In theater, short one-act plays are rare.
For decades, shorts have been seen as a way for new writers to break in, to test the waters and strut their stuff, to demonstrate what they can do, and are often an important step toward a playwright building the confidence and artistic cred to tackle a full-length play. Occasionally, though, established playwrights will turn to one-acts as a way to stretch and play and maybe show off a little. For the performers and directors, shorts are a way to stay sharp and work on one's craft between larger projects.
In most cases, few theater-going audiences ever have a chance to see such work, though shorts are often wonderful little tidbits of creativity—tightly focused, sometimes experimental, often highly entertaining.
In recent years, for some reason, one-acts have grown gradually more popular, especially in the North Bay. In Sonoma County, Pegasus Theater in Rio Nido has been the steadiest proponent, annually presenting its Tapas program, highlighting shorts by local writers with peppy, full-staged productions served up in tasty bite-sized chunks. Scheduled for this fall (Sept. 21–Oct. 21), Tapas—named for the popular Spanish appetizers, served traditionally as an array of small-plate choices—is only one of several such events taking place between now and Christmas.
Next up is the Redwood Writers 10-Minute Play Festival (June 29–July 1), held at Sixth Street Playhouse in Santa Rosa. Nine short plays, directed by an array of local artists, will be presented four times over the course of the weekend, which will also include panel discussions and a workshop with playwright Garret Jon Groenveld (Missives, The Serving Class), a founding member of San Francisco's PlayGround, which develops new works by contemporary writers.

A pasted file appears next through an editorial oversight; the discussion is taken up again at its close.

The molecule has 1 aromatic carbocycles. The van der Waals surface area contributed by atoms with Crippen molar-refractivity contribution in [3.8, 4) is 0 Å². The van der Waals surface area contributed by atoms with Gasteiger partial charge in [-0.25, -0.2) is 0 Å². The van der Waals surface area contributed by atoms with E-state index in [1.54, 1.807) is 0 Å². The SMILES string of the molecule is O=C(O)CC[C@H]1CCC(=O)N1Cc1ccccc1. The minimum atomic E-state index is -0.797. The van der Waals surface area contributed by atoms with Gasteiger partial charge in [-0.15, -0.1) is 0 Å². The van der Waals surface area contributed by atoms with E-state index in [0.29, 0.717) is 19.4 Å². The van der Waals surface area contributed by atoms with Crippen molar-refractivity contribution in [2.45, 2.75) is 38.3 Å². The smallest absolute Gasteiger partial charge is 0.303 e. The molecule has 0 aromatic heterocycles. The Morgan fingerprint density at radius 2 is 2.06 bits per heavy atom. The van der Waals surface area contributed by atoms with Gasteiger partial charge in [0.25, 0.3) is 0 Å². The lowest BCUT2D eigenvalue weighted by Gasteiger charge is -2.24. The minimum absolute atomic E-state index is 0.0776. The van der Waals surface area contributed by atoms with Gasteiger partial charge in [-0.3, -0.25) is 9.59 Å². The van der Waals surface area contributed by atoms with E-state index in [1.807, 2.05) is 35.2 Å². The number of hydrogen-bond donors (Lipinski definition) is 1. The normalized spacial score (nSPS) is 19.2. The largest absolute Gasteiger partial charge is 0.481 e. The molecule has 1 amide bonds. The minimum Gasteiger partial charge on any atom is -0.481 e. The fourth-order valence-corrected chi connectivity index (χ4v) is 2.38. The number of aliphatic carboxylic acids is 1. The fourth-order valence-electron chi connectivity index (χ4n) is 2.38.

In October, Marin's Ross Valley Players will launch its annual RAW festival of experimental shorts. RAW (Ross Alternative Works) has been cultivating new plays, long and short, since 2004, presenting them in full-stage presentations twice a year. With emphasis on bold writing and creative explorations of the boundaries of playwriting, RAW has become a significant breeding ground for new writers in the North Bay.
For the first time this winter, Napa Valley Playhouse will present its own celebration of the short play art form, 8 x 10: A Festival of 10-Minute Plays (Dec. 7–16). Reportedly, the eventual eight plays will be selected from over one hundred that have already been submitted.
Apparently, there is no shortage of playwrights eager to write short plays, and happily there is clearly a growing audience hungry to sample what these writers are cooking up.